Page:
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What Lies Beneath? The Stock Market May Be Rotting

The S&P has gained 6.7 percent over the past 52 weeks, the Nasdaq has logged a 12.7 percent rise over the same period and the Dow has risen 7.5 percent. On the surface, the stock market may look like all is well, but many experts are pointing to some telltale signs that there is some substantial rotting away going on if you look beneath the surface of the current financial landscape. These signs include the fact that 353 stocks on the S&P 500 are down 10 percent from 52-week highs and 179 have lost at least 20 percent.

Wolf Richter, of Wolf Street blog, has warned investors not to be fooled by the “hunky-dory” surface of this market as the rot is setting in

The Bloomberg global equity index lost $637 billion in market cap on Tuesday and that gap could get bigger, with more volatility on Wall Street lurking on Wednesday. Overall, stocks would be sunk by a more substantial amount if not for heavyweight tech performers like Apple and Microsoft, whose 52-week losses are only in the single digits. The tech giants’ performances in the market have helped to soften the blow of other big tech losses, like the 21 percent drop for shares of Netflix over the same period.

These FAANG stocks – Facebook, Apple, Amazon, Netflix and Alphabet/Google- could have a significant impact on the market. As Netflix has already dropped, and Facebook falling a staggering 30.3 percent in the past three months, Alphabet slumping 13.2 percent and Amazon stock dropping 5.7 percent all over the same period, if any of these four names report more disastrous earnings it could easily cause greater market stress, as these tech giants struggle heading toward the end of the year.

Pairing these tech losses with the smaller-capitalization stocks, down 12 percent since the end of August, has many noticing the crumbling of the market.

Even as major indexes rose over the 52-week period, 496 individual stocks of those on the New York Stock Exchange dropped to new 52-week lows this week, while only 8 reached 52-week highs. This means nearly a quarter of active stocks traded on the NYSE hit new 52-week lows this week.

“These are the hallmarks of a market that is rotting ‘gradually,’ as the Fed would say, at every corner underneath the covers – the covers being a few large stocks, such as Apple, that have held up reasonably well. But they can no longer cover the rotting process,” says Richter.

Damage assessments from the recent market slump keep rolling in, and stock losses are more gruesome and bigger than they appear on the surface. Big trouble for the struggling bull market lurks in the deeper pool of companies that make up the S&P 500 stock index. Shares of 165 companies, or one-third of the index, are in full retreat and now in a bear market territory- meaning their stock prices are down more than 20 percent from their recent highs.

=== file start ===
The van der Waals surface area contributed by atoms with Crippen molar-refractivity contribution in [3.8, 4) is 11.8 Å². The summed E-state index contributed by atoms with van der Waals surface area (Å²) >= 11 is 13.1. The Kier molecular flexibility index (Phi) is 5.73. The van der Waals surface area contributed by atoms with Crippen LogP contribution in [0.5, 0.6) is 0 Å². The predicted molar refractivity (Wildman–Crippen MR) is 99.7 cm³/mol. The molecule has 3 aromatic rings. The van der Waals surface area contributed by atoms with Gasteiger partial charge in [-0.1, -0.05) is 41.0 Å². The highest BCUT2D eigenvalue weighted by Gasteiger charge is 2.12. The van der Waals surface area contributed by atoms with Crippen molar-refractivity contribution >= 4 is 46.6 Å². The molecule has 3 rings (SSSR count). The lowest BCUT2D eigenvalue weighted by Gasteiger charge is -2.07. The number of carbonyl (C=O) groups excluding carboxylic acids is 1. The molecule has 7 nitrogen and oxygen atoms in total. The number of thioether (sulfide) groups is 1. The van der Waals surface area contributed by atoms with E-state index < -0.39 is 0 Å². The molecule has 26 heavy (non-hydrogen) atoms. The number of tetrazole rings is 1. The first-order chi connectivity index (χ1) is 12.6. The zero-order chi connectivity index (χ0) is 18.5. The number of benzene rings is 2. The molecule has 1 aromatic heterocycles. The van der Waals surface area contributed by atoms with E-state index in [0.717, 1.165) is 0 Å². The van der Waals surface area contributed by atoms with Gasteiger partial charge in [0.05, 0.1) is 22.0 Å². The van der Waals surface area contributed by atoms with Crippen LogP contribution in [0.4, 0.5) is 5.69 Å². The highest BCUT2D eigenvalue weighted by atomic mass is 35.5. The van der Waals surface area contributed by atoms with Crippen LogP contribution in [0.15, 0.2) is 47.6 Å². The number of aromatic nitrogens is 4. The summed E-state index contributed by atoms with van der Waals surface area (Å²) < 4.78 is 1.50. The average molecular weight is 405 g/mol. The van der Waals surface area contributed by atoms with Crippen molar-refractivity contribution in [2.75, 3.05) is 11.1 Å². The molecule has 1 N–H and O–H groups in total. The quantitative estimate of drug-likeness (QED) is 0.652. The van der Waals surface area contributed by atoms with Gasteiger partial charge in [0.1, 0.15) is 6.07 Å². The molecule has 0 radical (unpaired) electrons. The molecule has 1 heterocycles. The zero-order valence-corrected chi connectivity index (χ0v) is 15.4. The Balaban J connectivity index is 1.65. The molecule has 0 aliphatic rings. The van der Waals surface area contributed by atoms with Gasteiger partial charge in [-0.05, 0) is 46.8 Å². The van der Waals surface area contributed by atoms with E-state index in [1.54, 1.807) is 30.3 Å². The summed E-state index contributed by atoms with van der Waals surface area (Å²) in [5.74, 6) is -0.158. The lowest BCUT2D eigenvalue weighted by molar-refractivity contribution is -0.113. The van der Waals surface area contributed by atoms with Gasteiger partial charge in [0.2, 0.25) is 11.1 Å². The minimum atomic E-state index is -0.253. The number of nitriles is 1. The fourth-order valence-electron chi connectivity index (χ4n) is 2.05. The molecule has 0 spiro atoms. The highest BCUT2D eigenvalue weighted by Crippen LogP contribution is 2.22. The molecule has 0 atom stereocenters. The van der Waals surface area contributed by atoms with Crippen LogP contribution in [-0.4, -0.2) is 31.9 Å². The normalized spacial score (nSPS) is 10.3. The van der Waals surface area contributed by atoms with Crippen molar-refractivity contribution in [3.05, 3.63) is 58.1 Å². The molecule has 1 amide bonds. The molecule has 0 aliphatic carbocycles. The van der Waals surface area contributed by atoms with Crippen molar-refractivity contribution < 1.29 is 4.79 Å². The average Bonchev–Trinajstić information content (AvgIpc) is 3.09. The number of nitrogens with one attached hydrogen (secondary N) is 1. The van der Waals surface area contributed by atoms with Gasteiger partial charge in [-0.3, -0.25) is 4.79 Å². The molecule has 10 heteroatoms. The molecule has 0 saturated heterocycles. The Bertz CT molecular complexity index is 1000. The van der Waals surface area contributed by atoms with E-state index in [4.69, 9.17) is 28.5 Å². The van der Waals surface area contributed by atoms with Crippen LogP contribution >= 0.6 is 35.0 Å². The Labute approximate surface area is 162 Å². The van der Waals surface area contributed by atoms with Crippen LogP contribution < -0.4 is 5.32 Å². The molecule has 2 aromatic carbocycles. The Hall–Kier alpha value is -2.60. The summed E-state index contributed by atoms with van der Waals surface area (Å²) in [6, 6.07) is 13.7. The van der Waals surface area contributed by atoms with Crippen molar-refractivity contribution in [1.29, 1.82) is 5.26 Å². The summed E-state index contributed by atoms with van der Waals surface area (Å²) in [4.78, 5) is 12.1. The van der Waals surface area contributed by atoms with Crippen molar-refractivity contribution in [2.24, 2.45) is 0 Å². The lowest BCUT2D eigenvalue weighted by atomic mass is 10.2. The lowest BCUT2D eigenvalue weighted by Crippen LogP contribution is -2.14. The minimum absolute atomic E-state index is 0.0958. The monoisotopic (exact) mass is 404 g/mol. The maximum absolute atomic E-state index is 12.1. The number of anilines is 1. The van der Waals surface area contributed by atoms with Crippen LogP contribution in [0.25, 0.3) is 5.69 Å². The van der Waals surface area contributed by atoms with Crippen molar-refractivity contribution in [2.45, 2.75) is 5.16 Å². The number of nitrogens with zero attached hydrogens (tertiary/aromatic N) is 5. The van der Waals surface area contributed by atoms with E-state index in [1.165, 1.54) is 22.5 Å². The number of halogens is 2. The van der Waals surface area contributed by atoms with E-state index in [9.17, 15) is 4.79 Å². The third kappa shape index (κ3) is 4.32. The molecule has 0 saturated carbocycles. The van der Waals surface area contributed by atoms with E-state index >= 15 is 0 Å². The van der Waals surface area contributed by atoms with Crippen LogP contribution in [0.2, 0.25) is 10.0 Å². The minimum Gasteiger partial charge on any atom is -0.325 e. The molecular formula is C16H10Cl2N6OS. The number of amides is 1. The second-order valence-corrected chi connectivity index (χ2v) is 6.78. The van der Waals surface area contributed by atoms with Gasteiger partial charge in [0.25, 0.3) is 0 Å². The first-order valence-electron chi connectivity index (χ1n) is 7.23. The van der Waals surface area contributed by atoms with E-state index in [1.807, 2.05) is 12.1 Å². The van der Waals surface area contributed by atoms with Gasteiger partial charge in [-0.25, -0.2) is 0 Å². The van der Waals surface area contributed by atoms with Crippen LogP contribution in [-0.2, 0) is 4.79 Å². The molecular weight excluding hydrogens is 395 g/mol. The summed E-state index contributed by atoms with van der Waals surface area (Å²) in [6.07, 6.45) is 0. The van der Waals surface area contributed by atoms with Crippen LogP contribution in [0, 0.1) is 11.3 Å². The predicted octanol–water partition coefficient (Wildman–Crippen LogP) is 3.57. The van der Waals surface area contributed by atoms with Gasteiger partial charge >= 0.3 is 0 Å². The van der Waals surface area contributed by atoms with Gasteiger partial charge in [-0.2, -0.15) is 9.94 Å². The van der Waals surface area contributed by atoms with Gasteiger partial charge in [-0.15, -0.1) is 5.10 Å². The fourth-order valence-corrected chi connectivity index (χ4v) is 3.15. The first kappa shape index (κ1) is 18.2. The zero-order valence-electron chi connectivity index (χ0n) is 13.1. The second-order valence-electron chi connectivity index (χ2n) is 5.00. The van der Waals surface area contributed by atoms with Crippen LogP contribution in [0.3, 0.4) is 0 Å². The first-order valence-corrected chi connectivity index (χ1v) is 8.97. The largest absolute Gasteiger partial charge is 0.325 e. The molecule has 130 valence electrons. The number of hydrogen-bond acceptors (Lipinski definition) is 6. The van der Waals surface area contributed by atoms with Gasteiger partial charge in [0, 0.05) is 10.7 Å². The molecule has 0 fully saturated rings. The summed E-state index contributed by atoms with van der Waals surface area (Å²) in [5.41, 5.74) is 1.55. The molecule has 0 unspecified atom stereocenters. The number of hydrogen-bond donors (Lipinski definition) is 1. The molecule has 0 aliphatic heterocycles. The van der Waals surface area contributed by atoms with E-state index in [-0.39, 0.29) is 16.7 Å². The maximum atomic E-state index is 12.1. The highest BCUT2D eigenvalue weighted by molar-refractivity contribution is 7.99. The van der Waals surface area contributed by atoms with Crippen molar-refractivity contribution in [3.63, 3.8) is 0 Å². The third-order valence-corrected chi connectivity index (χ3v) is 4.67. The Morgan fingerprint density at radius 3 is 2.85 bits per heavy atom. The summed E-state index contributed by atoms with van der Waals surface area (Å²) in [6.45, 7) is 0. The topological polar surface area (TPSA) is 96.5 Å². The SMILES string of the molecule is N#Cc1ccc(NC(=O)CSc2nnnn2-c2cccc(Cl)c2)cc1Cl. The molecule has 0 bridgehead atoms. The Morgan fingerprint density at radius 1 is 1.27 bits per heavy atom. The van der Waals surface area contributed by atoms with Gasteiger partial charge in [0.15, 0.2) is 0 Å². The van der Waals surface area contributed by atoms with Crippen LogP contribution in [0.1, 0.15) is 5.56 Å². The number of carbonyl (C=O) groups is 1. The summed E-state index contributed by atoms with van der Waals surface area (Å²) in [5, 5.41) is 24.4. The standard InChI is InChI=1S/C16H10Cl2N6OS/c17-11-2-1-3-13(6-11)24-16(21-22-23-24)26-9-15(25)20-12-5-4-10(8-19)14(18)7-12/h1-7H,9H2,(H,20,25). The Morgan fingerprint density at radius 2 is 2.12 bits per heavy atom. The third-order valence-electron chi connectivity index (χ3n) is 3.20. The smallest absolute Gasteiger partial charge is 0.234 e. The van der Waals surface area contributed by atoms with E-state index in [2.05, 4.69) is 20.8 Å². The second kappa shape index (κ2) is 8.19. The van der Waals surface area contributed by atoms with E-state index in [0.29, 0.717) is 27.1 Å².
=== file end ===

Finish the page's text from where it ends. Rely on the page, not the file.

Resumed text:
Risks seem to be piling and investor confidence inevitably will crack and take this market down significantly, with headwinds such as looming Fed hikes, a housing market that is rolling over, trade–war worries festering, midterm elections and a feeling that the strong earnings and the healthy economy can only get worse, not better. On the global market, investors have been unnerved by a myriad of issues including some disappointing earnings reports, uncertainty over Brexit, Italy’s budget spat with the European Commission, and pressure on Saudi Arabia over the killing of prominent journalist Jamal Khashoggi.

As of Wednesday, The Dow industrials had taken another tumble of more than 600 points. It has gained some ground back on Thursday, however, to quell some investors’ nerves.

Speaking of the housing market, sales of new single-family homes in September plunged 18 percent from September a year ago, not seasonally adjusted. In terms of rate of sales, homes sold dropped 13 percent in the same amount of time. Pair this data with the surging number of new unsold single-family houses on the market of 16 percent, the highest number since January 2009 during the middle of the housing bust, and the trends and numbers seem to be hard to ignore.

Should the housing market continue to struggle, and investors’ concerns over domestic and international volatility continue, the stink of this market “rot” will become more and more evident.

In the meantime, Palladium has spiked to an all-time high, surpassing its previous high mark made earlier this year in January. Over the past 30 days, Gold has improved 2.83 percent as well, giving investors some safe harbor from a volatile market. As worries and concerns continue to grow, look for these precious metals to become more attractive.

 

 

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